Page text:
Without relying on the predominant African rhythmic bass figures, he rather used them as a springboard into his extended performance that became soothing, beautiful, hypnotic, meditative, flowing, transporting and demanding as much on musician as listener. The 40+ minute first portion of the set came off as complex intimate piano exercises as if he had invited the audience into his living room. For his second near 10-minute piece, he played more staccato in comparison, his humming lending an emotional and extra musical weight, subtle enough without becoming a distraction. His closing improvisation turned into one of the most memorable of this year's festival as he suddenly was accompanied by and battled with the minutes-long 5 o'clock church tower bells just above him, which he turned the tables on at a point by accompanying the bells' tones! Without pause it was seemingly Kjaergaard who instigated the interaction, as if he knew exactly what time it was seconds before the clock struck five.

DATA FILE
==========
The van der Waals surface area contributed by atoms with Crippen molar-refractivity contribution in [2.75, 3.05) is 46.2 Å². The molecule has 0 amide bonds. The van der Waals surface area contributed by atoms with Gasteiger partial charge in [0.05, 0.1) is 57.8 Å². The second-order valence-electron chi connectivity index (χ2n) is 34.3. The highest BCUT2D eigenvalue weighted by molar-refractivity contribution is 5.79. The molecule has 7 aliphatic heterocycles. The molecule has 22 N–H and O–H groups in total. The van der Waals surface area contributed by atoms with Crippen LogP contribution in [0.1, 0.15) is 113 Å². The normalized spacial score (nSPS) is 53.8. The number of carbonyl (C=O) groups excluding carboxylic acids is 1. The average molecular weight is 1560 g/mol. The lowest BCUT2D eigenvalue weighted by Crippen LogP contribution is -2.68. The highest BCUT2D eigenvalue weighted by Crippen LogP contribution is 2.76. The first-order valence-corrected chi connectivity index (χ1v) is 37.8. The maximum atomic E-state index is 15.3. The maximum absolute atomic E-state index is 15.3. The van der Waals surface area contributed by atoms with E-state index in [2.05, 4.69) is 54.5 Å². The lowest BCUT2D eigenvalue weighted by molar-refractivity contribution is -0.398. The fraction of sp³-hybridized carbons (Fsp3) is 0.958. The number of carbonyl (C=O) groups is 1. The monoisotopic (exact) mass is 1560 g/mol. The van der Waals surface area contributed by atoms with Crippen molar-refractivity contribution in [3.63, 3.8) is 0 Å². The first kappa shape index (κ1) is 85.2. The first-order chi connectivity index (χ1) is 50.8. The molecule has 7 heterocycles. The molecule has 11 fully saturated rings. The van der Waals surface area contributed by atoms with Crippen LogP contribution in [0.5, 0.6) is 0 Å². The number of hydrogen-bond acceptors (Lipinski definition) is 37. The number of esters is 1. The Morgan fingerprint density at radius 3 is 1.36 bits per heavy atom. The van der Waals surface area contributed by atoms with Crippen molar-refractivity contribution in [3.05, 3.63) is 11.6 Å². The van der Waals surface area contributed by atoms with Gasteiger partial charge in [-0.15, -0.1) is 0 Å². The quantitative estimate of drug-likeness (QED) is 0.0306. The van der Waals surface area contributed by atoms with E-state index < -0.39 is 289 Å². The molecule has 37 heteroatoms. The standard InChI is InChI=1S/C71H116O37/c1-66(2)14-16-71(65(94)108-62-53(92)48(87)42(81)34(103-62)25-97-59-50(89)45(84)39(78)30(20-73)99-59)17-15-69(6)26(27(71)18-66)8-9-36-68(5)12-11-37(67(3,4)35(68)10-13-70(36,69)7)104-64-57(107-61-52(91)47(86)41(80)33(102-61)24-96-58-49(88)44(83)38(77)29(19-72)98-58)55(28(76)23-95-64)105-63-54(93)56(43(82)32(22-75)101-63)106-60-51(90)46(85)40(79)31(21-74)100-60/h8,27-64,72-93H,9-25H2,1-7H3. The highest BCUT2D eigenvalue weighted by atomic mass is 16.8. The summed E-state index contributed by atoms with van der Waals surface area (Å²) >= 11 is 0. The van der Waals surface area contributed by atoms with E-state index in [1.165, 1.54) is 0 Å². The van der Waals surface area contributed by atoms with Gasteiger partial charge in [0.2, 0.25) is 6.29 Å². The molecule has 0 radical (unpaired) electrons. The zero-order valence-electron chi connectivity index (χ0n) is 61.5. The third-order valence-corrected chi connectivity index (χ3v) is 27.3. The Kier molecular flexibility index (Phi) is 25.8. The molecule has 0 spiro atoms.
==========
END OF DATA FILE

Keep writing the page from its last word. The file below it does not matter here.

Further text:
The loud resonating chimes of the church bell became a living, breathing musician and of course the timekeeper of the two. It was a fabulous musical discussion and added a nice interactive element from the otherwise solid solo set. And as Kjaergaard was running off to two more gigs that evening (typical), he humored to me—"(I was) saved by the bell!"



Kjaergaard also played as a member of saxophonist Michael Blake's Blake Tartare, a Danish group excepting its saxophone-playing Canadian-born leader and longtime New York resident. Along with the ever-busy bassist and drummer, Jonas Westergaard and Kresten Osgood, Blake Tartare for its first of two sets at the outdoor Frue Plads also invited Kasper Tranberg (trumpet), Peter Fulsang (clarinet/bass clarinet), and two string players: Kristian Jorgensen (violin) and Henrik Dam Thomsen (cello).